What is fracking?
“Fracking” is shorthand for hydraulic fracturing, a form of mining where cracks (fractures) are made in rock to access deposits of natural gas.
The process is “hydraulic” because it involves pumping liquid (water, sands and chemicals) down a well drilled into the rock: the pressure build-up from this causes cracks to form, releasing the gas for collection.
In some cases, it is possible to extract natural gas by drilling wells without resorting to fracking. But as conventional gas wells have started to run dry, as they have in the United States, the use of fracking has increased in order to mine less accessible gas deposits.
What is natural gas?
Like other fossil fuels (oil and coal), natural gas is formed from plant and animal matter compressed and heated in the earth's crust over millions of years. The energy of the sun originally stored by prehistoric plants can be converted into electrical energy for our use.
Natural gas is composed mainly of the gas methane.
Burning any kind of fossil fuel is polluting and contributes to climate change, but natural gas is relatively “cleaner” than oil or coal.
What is shale gas?
Shale gas is natural gas trapped in a kind of rock formation called shale that is often rich in fossils and fossil fuels.
Over the past decade, shale gas has become increasingly important to the United States' energy sector, now supplying over 20% of that country's energy needs.
Thus other countries like South Africa have also started looking to their natural gas deposits to supplement their energy supply.
Why do some people think we need to frack?
Our hunger for fossil fuels to drive our industries and transport systems, and keep our homes warm and well-lit, creates an ongoing demand for more to be extracted.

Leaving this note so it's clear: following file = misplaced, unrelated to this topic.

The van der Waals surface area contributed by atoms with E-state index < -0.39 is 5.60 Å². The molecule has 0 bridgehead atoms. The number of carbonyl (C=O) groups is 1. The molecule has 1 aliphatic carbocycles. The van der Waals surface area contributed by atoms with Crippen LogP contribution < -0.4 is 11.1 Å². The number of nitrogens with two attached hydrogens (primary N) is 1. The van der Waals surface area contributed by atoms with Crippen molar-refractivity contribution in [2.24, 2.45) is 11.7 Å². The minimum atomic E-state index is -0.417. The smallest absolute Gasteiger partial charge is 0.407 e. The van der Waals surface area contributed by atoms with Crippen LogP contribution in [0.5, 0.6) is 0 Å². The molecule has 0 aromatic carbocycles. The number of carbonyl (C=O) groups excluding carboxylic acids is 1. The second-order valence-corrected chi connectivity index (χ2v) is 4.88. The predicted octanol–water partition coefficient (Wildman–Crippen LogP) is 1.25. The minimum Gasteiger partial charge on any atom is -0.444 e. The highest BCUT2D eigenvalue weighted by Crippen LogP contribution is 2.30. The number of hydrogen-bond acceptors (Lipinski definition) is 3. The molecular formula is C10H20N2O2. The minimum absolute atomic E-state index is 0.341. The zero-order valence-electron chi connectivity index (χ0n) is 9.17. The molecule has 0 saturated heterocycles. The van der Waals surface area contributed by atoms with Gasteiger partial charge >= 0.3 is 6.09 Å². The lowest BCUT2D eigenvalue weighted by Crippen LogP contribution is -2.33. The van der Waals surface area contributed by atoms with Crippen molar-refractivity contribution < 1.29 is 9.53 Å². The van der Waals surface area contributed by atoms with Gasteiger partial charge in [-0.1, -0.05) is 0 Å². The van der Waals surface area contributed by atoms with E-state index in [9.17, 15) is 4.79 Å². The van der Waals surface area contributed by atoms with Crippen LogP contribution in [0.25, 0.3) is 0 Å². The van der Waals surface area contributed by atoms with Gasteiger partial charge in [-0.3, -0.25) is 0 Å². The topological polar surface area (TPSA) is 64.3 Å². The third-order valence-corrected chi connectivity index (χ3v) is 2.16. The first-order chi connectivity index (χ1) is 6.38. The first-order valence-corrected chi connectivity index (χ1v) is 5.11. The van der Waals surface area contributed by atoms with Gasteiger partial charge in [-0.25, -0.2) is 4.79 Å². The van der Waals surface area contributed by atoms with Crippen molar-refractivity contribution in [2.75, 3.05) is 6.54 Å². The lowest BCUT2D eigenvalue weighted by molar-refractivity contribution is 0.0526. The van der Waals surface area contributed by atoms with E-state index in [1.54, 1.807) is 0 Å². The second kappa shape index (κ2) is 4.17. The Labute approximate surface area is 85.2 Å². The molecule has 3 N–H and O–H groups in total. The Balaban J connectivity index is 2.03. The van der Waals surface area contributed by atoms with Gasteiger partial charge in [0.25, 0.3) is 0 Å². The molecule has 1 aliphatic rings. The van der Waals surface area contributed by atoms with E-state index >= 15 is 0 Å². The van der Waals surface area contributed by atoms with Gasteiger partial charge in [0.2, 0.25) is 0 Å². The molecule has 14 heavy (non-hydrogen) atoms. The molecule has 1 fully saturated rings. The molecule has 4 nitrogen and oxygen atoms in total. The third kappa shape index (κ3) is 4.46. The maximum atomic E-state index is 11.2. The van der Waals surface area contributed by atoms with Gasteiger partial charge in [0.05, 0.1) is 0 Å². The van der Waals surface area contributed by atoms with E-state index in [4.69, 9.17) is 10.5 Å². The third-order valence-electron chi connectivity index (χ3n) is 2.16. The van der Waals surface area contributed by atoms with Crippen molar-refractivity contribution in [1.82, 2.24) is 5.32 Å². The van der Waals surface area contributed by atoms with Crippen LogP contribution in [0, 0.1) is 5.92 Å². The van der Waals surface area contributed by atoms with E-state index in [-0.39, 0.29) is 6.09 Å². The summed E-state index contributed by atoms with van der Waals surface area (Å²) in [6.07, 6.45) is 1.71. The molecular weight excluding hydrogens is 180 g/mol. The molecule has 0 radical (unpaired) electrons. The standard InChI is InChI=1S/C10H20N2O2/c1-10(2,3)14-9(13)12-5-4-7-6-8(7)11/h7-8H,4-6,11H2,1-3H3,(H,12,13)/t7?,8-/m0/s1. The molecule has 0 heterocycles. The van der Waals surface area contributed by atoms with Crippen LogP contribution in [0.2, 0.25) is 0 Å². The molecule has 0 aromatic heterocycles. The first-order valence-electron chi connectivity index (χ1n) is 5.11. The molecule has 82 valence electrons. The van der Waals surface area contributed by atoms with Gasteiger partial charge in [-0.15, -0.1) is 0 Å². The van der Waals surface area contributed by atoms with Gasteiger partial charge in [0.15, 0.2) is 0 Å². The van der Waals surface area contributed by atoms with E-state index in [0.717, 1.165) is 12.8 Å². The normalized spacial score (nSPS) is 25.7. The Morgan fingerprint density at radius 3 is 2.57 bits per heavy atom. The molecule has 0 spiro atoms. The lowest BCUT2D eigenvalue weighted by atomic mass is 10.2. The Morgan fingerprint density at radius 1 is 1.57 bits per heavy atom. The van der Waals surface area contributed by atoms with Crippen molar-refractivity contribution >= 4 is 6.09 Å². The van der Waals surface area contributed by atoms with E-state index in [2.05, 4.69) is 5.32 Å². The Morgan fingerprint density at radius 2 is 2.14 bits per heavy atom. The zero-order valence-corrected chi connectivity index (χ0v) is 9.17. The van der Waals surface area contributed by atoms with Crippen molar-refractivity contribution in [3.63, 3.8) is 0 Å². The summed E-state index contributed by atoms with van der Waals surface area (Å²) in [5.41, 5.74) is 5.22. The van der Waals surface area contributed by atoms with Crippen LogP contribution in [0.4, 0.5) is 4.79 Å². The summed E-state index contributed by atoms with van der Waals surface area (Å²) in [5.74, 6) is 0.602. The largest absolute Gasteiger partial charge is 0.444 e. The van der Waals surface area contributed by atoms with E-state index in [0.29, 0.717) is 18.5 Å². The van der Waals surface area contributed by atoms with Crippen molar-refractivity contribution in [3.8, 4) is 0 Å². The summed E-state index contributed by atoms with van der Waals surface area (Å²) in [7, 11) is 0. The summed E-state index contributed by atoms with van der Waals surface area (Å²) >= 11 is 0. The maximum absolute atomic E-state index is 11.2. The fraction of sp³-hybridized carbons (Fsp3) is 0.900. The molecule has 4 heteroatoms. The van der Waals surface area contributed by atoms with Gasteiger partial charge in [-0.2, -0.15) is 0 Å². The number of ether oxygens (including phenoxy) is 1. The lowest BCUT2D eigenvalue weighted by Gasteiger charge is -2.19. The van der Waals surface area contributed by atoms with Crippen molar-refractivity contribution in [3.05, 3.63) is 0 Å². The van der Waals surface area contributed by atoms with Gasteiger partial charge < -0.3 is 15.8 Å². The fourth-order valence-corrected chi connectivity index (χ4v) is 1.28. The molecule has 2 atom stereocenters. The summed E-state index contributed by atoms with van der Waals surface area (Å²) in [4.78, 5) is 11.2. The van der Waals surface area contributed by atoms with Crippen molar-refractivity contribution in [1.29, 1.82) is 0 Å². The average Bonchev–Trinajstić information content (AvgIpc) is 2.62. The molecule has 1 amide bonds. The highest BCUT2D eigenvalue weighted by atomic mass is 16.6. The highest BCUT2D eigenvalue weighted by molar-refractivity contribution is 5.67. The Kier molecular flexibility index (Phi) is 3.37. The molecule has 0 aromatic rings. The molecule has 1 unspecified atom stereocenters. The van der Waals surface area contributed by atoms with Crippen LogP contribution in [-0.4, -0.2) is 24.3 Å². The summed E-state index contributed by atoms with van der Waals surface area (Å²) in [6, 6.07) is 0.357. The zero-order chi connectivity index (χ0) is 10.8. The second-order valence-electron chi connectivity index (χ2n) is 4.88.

In South Africa, supply is not meeting the demand, and tapping our considerable reserves of natural gas more effectively is one way to do this. It is also advantageous to use a fuel source on home ground and reduce dependence on imports.
What's wrong with fracking?
All mining has environmental and health impacts. In the case of fracking, the primary concerns are as follows:
Some of the gas previously trapped underground may leak out during the fracking process. We don't want additional methane in the atmosphere because it's a potent greenhouse gas that contributes to climate change.
Much of the fluid injected into a fracking mine is recovered and stored on the surface in open reservoirs; these could potentially contaminate fresh water resources. Fracking fluid contains hundreds of chemicals, many toxic, and when these evaporate off they can be inhaled, or they can fall back to the surface and contaminate soil and groundwater.
Fracking requires a lot of water – in the millions of gallons – which is particularly concerning in arid areas like the Karoo where this additional demand could threaten human water supply and aquatic ecosystems.
What's the fuss about the Karoo?
It is believed there are large natural gas deposits locked in Karoo shale. While proponents of extracting the gas say this could be an economic boost to poor populations in the area, critics point out that mining could have a devastating impact on the Karoo ecosystem, which, as an arid area, is especially vulnerable and has low resilience.
What is the current situation in South Africa?
Cabinet endorsed a moratorium on fracking in April 2011, which it extended by six months in August 2011. However, this was lifted on 7 September 2012.
Now, a period of exploration to assess the country's shale gas reserves has been allowed: this will likely include some drilling to collect samples, but fracking will not be allowed for the time being.
- Olivia Rose-Innes, EnviroHealth Editor, Health24, September 2012